Recently, a friend was telling me how a certain musical artist had entranced him with her talent—until he found out she was very religious and thanks God for her success. My friend considers himself liberal and advocates for the rights of women, racial minorities, and the LGBT community—yet, for him, religion elicits a “bad taste in [his] mouth.” Unfortunately, this negative visceral reaction towards religion is something that sometimes seems pervasive among people in our age group, and the Princeton community is no exception. I have encountered a handful of people who identify as liberal and espouse the necessity of equal rights and tolerance, but turn up their noses at the mere mention of religion. It is problematic that some people nearly cringe upon finding out that someone goes to church every weekend.
I have had quite a few conversations with people who “hate religion,” or “don’t understand its purpose.” The gist of their arguments lies in the idea that religion is used to justify things that are affronts to human rights, or simply as another factor on which we divide ourselves. I spoke with a peer who is deeply involved with Princeton’s Society of Secular Humanists. The club recently put up provocative advertisements all over campus, which read, “I think, therefore I am atheist.” I asked him if he thinks that religion is generally a positive force for humanity, and he responded that he feels that it isn’t, that “religions teach…[negative] things directly. You know that famous Bible verse where it says that homosexuality is an abomination. Some Christians take that literally and use that to discriminate against gay people.” He went on to assert, “If you look across history, there are way more bad things than good things that come of religion.”
I’m generally not a religious person, but from what I’ve gathered, by talking to friends and family who are, holding faith is a transcendent, personal experience, that should not compel anyone to oppress others. When large religious institutions promote oppressive ideals, it is the fault of power-hungry, hateful individuals—not the fundamentals that are most central to the religion.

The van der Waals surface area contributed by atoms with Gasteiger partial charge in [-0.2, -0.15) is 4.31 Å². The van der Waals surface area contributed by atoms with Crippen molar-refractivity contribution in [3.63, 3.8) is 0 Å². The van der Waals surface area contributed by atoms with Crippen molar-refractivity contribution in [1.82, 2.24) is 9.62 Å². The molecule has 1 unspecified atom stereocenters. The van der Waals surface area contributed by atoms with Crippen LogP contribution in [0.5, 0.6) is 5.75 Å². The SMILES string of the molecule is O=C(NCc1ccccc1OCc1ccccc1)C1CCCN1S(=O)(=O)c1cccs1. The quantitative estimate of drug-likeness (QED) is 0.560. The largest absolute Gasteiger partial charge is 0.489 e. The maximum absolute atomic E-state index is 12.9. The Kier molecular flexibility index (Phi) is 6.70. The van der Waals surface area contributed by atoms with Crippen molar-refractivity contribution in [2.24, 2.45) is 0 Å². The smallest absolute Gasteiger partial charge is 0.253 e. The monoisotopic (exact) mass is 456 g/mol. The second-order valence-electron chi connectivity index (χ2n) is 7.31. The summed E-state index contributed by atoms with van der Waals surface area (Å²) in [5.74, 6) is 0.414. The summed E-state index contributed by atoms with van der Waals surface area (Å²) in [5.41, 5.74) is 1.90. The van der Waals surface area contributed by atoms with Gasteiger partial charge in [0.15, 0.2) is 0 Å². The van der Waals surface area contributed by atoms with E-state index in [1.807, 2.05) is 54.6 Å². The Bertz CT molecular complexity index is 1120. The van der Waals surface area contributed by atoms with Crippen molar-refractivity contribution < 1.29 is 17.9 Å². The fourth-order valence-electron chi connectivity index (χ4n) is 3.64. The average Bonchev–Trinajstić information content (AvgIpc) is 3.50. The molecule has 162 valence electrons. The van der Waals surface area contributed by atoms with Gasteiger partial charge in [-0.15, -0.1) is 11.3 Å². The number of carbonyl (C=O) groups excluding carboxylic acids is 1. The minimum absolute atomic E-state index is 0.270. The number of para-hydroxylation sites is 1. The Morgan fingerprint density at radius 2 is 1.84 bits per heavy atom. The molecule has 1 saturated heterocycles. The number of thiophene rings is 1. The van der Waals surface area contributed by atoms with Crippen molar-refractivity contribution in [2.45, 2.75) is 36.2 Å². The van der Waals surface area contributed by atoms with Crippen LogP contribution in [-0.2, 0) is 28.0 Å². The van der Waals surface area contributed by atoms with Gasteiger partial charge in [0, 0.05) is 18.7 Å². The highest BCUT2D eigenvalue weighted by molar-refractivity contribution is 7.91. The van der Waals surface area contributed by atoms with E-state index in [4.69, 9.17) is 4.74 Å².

When certain religious figures herald ideas that many of us consider small-minded, if we shape our opinions on knee-jerk reactions, it is easy to turn around and label anyone who identifies as part of that same denomination as narrow. If a major religious figure—say, the Pope—condemns contraception or gay marriage with a faith-based argument, if we turn around and assume that all Catholics believe the same, we are operating on harmful stereotypes. It’s important to remember that even though someone might identify as part of a certain religion, it does not mean that he or she has to accept everything that the religion’s figurehead espouses.
I believe that this applies to essentially all of the world’s major religions: even if a religion doesn’t have a single figurehead — such as Sunni Islam — the individual tenets of a minority group shouldn’t lead us to believe that all members of the faith believe the same. The flawed thinking that has wrongly painted Muslims as terrorists is the same that leads some to believe that all Catholics believe members of the LGBT community should remain second-class citizens.
Religion is an extremely personal facet of identity, which everyone understands in his or her own way. To be flippant about someone’s religion—based on the assumption that he or she subscribes to a political belief system that violates your conception of equality—is presumptuous. Even the student from the Princeton Society of Secular Humanists ended our interview by saying how he “recognize[s] that most religious people are average, good people.” Presumptuous thinking reinforces the popular image of all religious people as stupid and bigoted, painting them as extremely radical, like those who stand on The Street flaunting signs that promise all sinners a comfy place in hell.